As Allianz UK reflected on their Management Innovation Assessment Report, the output of the Management Innovation Index™, a realization emerged they could position the organization to be perceived as the most innovative insurance company in the UK.
As the creator of the MIX™, this came as a complete surprise to me. Something I had not anticipated as an outcome. Why and how did Allianz arrive at that decision based on their MIX™ report?
Here is a perfect example of how slow and careful reflection on data, in this instance, the aggregation of managers’ perceptions of an organization’s creativity, unintentionally signals new meaning, possibilities and opportunities.
The MIX™ revealed Allianz’s managers across all levels perceived “being creative” as needing to focus internally on cost cutting and efficiencies – a one dimensional and constrained view of innovation that however had been very effective over some years.
Allianz UK’s Strategic Innovation Team saw that if they could remove these perceived constraints to creativity across all levels of management and their blinkered and entrenched practices, in the process facilitate managers’ engagement externally not only with customers, but with professional peers, suppliers and stakeholders generally, they could open the organization up to whole new fields of thinking that would substantial influence the quality and quantity of the organization’s creative inputs – the ideas submitted by their managers.
This simple insight whilst exploring the outcome of the MIX™ analytic had profound strategic and tactical implications for Allianz UK.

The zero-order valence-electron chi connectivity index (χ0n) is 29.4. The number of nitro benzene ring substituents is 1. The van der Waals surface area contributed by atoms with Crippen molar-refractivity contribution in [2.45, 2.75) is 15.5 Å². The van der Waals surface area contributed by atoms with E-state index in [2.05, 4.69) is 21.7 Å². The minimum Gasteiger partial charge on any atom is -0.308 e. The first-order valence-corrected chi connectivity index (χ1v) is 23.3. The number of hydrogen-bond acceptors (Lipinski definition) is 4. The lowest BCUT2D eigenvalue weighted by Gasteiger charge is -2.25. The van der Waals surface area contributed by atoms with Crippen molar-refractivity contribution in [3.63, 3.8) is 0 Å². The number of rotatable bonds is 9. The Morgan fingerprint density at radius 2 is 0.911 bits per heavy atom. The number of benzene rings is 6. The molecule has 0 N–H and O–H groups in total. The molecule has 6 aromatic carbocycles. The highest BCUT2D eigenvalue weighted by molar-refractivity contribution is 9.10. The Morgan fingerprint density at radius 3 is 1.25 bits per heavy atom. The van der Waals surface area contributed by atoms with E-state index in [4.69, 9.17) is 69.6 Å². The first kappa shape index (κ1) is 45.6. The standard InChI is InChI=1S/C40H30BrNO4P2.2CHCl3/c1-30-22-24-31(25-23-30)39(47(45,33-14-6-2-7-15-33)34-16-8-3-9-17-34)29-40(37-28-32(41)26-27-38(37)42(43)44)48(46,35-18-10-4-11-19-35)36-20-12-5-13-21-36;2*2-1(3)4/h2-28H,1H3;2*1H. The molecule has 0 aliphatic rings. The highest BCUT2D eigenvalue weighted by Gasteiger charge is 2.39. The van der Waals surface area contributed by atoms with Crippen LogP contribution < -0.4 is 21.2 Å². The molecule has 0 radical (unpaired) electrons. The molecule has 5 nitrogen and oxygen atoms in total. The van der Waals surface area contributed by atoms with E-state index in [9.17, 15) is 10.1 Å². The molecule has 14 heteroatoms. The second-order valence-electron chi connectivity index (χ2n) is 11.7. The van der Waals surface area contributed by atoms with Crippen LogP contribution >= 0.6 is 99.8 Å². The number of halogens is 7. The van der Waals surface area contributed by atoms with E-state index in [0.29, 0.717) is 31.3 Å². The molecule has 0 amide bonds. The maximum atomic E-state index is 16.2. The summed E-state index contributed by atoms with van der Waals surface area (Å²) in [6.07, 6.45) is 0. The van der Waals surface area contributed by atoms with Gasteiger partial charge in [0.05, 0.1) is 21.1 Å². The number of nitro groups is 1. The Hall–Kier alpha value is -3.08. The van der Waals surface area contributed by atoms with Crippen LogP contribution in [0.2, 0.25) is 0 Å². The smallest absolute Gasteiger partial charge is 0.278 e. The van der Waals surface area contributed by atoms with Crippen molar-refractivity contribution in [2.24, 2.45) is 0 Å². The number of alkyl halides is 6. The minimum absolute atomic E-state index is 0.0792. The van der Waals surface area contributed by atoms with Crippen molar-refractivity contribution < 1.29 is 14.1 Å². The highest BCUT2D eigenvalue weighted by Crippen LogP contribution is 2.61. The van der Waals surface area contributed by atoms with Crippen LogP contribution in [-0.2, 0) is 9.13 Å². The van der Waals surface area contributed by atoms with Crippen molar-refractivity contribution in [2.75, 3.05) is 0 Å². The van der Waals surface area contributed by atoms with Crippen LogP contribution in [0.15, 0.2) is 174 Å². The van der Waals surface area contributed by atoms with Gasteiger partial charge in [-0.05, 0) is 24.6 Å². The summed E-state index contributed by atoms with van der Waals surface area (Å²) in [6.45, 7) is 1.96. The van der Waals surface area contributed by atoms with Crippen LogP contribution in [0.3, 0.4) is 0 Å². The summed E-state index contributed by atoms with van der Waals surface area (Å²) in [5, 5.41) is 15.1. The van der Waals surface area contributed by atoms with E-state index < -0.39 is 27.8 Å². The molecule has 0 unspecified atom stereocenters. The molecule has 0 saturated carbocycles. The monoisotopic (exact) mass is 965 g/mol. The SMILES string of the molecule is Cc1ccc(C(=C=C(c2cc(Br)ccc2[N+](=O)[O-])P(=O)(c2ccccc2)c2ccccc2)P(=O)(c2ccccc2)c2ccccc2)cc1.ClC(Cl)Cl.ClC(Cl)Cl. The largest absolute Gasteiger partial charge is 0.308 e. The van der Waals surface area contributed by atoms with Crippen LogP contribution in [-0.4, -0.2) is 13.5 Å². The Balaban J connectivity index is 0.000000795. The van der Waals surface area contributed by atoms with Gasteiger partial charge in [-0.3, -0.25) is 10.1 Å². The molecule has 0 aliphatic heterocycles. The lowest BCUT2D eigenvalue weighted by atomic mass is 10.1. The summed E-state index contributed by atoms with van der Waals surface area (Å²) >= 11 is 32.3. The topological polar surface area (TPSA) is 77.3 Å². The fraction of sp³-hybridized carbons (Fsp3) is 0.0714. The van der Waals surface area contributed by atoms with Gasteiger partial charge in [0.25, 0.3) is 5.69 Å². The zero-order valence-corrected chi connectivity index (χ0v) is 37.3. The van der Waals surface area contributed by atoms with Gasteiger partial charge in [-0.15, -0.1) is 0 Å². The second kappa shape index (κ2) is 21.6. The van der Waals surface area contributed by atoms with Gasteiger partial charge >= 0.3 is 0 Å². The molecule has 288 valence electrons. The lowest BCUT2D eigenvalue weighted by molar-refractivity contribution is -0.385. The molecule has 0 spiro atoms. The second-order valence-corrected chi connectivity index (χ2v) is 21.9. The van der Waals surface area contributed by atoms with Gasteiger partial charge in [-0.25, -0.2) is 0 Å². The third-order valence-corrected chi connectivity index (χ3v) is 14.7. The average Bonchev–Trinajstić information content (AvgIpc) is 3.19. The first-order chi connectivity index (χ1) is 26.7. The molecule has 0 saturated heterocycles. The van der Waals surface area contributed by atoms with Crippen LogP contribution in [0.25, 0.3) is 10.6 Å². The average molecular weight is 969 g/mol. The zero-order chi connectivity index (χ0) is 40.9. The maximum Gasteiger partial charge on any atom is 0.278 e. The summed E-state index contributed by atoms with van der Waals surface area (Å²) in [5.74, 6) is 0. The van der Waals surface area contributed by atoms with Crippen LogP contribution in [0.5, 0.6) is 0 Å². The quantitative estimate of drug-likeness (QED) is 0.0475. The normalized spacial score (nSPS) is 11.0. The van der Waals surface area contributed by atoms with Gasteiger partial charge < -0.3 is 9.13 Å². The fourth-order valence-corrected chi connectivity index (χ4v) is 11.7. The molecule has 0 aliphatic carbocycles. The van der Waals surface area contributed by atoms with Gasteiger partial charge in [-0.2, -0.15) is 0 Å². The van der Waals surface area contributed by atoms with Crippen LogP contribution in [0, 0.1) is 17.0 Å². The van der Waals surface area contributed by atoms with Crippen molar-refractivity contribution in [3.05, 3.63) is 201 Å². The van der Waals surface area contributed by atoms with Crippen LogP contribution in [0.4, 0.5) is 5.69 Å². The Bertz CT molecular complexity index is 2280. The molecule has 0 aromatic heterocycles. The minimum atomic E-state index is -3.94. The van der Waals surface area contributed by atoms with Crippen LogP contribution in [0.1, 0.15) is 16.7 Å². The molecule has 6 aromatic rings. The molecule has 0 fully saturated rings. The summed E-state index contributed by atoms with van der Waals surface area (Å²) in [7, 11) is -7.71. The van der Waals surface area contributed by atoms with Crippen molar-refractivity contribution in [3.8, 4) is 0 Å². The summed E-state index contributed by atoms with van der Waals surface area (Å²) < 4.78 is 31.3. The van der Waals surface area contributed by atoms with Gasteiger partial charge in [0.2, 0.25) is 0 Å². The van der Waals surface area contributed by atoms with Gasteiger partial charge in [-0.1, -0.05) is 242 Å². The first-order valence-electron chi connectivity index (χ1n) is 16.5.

It instantly empowered managers in whatever position they held to engage more openly about innovation and “being creative”.
The result meant Allianz managers in their external connections positioned Allianz UK as a contemporary and dynamic organization in which to work as opposed to the general perception financial services and insurance organizations are conservative risk adverse highly regulated mature environments.
External communications along these lines signals to smart eager young graduates as well as those experienced managers wishing to move with the times Allianz UK is a progressive employee that offers an exciting and engaging environment in which to work.
Allianz managers across all levels now begin to play a vital strategic role in re-defining and re- positioning Allianz UK in the market place, implying through these communications indirectly to its competitors Allianz is the innovator in the industry.
The decision to pursue this strategic direction has its risks. It will shake the organization’s culture and operation at its core without really knowing what the implications or outcomes are. That is the reality and risk of innovation, of “being creative”.
It is vital then the organization’s current leadership and management are publicly committed to innovation going forward and have the right experience and information to enable them to reflect, support and build on innovation decision making and its uncertainty that drives it.
What the reflection on the MIX™ analytic provided Allianz with was the certainty and confidence their initial decision to drive innovation as a core business value was correct and working well. What it also revealed were the impediments.
As Jeremy Trott, former Head of Innovation Allianz UK said at the time “With the Management Innovation Assessment Report, we have enough information to really concentrate on shaping our strategic innovation plan over the next two or three months, that will drive the success of the business for the next five years!”
The second MIX benchmarking of Allianz’s innovation occurs in 6 months time and it will be interesting to see what new insights, directions and opportunities reflection on a new set of numbers and data will throw up.